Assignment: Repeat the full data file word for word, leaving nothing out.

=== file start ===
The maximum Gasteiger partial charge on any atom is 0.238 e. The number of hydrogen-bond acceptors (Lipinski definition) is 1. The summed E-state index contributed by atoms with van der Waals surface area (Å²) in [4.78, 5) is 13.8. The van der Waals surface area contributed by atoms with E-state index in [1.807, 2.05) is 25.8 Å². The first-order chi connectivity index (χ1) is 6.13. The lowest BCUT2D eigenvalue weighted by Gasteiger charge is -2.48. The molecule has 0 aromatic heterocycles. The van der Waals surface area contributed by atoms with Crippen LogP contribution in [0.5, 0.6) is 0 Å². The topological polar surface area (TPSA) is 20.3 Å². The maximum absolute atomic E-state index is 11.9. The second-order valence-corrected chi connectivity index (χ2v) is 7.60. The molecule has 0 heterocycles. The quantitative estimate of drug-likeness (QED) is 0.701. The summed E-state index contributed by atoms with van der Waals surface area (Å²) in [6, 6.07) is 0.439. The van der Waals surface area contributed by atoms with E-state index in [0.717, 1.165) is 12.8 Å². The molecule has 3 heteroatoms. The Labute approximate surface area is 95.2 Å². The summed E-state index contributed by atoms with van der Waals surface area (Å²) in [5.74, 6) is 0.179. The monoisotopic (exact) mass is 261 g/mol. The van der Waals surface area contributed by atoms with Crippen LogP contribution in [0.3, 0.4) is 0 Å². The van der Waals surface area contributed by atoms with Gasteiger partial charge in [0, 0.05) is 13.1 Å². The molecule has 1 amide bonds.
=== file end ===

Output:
The maximum Gasteiger partial charge on any atom is 0.238 e. The number of hydrogen-bond acceptors (Lipinski definition) is 1. The summed E-state index contributed by atoms with van der Waals surface area (Å²) in [4.78, 5) is 13.8. The van der Waals surface area contributed by atoms with E-state index in [1.807, 2.05) is 25.8 Å². The first-order chi connectivity index (χ1) is 6.13. The lowest BCUT2D eigenvalue weighted by Gasteiger charge is -2.48. The molecule has 0 aromatic heterocycles. The van der Waals surface area contributed by atoms with Crippen LogP contribution in [0.5, 0.6) is 0 Å². The topological polar surface area (TPSA) is 20.3 Å². The maximum absolute atomic E-state index is 11.9. The second-order valence-corrected chi connectivity index (χ2v) is 7.60. The molecule has 0 heterocycles. The quantitative estimate of drug-likeness (QED) is 0.701. The summed E-state index contributed by atoms with van der Waals surface area (Å²) in [6, 6.07) is 0.439. The van der Waals surface area contributed by atoms with E-state index in [0.717, 1.165) is 12.8 Å². The molecule has 3 heteroatoms. The Labute approximate surface area is 95.2 Å². The summed E-state index contributed by atoms with van der Waals surface area (Å²) in [5.74, 6) is 0.179. The monoisotopic (exact) mass is 261 g/mol. The van der Waals surface area contributed by atoms with Crippen LogP contribution in [0.3, 0.4) is 0 Å². The van der Waals surface area contributed by atoms with Gasteiger partial charge in [0, 0.05) is 13.1 Å². The molecule has 1 amide bonds.